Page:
While we might not see it all when we’re relaxing in our home away from home, the LP gas system has several parts that all work together to form a cohesive whole. Because of how it all fits together like a puzzle, it can sometimes be confusing to know which piece goes where. And while it’s always best to consult an RV technician or manufacturer, with our wide selection of RV LP accessories, you have the tools to make that system work good as new.
How it all Fits Together
The propane system on your RV can be a complicated thing, but it doesn’t have to be. By researching your propane system and learning how it works, you can save yourself some trouble later on. And like any system, it all starts at the beginning. In this case, that’s the cylinder.
Portable DOT cylinders sit in the mounting tray on your RV. They then connect to the system through high-pressure hoses that are often called LP pigtails. (They are called this because the older hoses were made of coiled copper and resembled a pigtail.) These hoses then connect to the OPD valve with an ACME nut. These ACME nuts use right-handed threads to screw on the OPD valve and are meant to be tightened by hand only. The OPD valves have a built-in safety feature that keeps the flow of propane from flowing until the ACME nut is securely screwed on. This safety feature prevents the vapor from escaping if the valve is opened before the propane cylinder is connected. The ACME nut itself has two safety features. An excess-flow valve limits the amount of propane that can flow through it to about 10 percent of the maximum in the event of a leak in the system. When the OPD valve is opened, the clicking noise can be heard from the ACME nut. This is to show that excess flow valve has temporarily closed, allowing only a small amount of gas to enter the system. Once the pressure builds up, which confirms that there are no leaks present, a second clicking sound indicates that the excess-flow valve has opened, allowing the propane to flow in full. A thermal shutoff is also included within the ACME nut, which will stop the flow of propane in the event of a fire. After the gas passes through the hose, it enters the pressure regulator. All RVs are required to have a 2-stage regulator. The first stage decreases the gas from about 10 to 15 PSI and the second stage reduces the operating pressure to 11 inches of water column. The PSI change to inches of water column helps because the latter is a smaller unit of measure, like switching from gallons to ounces. The pressure regulator uses flexible diaphragms connected to a valve in order to control the pressure. They require vented air space in order to function properly and these vents must be pointed downwards so that condensation can drain and no debris gets in there to restrict the airflow. A cover is best used so that the propane regulators are protected if they are outside of the unit. The regulator should be checked periodically by a qualified technician.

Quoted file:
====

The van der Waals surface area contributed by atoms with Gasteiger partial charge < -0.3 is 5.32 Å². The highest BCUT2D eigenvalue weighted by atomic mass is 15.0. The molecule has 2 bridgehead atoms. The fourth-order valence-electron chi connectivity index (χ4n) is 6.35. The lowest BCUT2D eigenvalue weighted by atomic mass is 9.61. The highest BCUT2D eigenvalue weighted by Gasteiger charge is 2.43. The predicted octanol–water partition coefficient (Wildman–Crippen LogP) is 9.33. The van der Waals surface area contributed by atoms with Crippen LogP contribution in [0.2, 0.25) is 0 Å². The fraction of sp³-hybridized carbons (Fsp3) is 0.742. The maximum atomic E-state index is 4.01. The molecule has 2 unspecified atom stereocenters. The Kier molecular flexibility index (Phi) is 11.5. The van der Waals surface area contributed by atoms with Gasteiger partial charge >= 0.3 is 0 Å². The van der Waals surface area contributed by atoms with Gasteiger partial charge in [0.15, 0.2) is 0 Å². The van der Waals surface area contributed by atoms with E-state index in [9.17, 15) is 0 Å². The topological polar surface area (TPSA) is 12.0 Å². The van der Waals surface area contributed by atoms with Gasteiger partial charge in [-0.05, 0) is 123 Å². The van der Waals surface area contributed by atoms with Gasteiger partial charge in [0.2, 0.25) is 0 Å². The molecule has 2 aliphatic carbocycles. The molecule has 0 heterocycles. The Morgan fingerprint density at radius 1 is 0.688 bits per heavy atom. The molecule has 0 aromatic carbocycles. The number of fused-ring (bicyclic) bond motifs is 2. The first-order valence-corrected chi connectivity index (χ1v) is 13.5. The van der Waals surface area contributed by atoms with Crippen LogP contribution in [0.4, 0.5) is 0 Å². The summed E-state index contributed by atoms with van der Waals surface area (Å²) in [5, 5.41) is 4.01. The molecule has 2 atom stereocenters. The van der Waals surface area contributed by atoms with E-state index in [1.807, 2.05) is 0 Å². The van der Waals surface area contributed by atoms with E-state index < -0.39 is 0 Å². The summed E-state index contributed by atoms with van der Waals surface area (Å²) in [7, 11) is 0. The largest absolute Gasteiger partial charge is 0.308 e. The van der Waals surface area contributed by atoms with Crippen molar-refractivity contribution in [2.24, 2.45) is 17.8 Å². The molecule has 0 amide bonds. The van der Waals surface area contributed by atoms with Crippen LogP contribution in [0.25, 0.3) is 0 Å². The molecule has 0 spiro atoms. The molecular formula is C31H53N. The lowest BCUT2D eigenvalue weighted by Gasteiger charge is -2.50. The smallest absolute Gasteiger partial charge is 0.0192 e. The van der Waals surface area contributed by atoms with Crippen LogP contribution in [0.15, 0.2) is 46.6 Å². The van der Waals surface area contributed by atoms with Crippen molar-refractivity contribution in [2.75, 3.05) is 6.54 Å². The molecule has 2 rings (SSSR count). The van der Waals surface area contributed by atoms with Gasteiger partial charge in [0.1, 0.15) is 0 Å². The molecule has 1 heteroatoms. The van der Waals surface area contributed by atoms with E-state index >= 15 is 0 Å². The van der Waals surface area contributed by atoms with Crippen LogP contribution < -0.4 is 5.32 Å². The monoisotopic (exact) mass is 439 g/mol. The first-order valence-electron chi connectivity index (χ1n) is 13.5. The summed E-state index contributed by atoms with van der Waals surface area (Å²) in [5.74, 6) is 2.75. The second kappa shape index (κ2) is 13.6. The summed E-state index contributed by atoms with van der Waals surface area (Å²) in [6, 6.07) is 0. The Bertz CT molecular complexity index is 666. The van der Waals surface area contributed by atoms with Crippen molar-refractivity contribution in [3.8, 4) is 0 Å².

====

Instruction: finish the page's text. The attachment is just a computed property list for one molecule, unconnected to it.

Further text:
Some LP systems have a quick-connect hose, which is specifically great for attaching additional items quickly to your LP system. While this doesn’t come with every LP system, they are especially useful for smaller portable appliances such as grills.
One of the vital parts of RV ownership is keeping all of the systems, including the LP gas system, working and working well. While this includes things like keeping all of the pieces and parts in shape, it also includes taking precautions and practicing safety. In the LP gas system, the biggest risk is of leaking gas, which can cause health concerns and become a fire risk. Inside of the rig, you can practice safety by: installing an LP detector (at floor level), which will alert you if there is a gas leak inside of your RV; installing a smoke detector, which will alert you if a fire breaks out; and keeping a fire extinguisher in an easily accessible location just in case. Also, keep in mind where the emergency exits are. This is an important part of RV safety even when the emergency situation does not include fire. Outside of the main living area, the LP tank itself has safety features such as the overfill-protection valve, thermal shut-offs, excess-flow valves, and step-down regulators. Outside of these installations and features, it is important to read and follow all warning labels that came with both the RV and the RV propane tank. When pulling a towable vehicle with a propane system, all pilot lights and appliances with an electric ignition should be shut off. This is because a spark from an electronic ignitor could cause the fuel vapors to ignite. Whenever you’re preparing for a vacation, make sure to test the detectors and replace them if they are expired. Never remove the fuse for a propane detector due to false alarms, as this can lead to a very bad situation if it finally has a real alarm situation.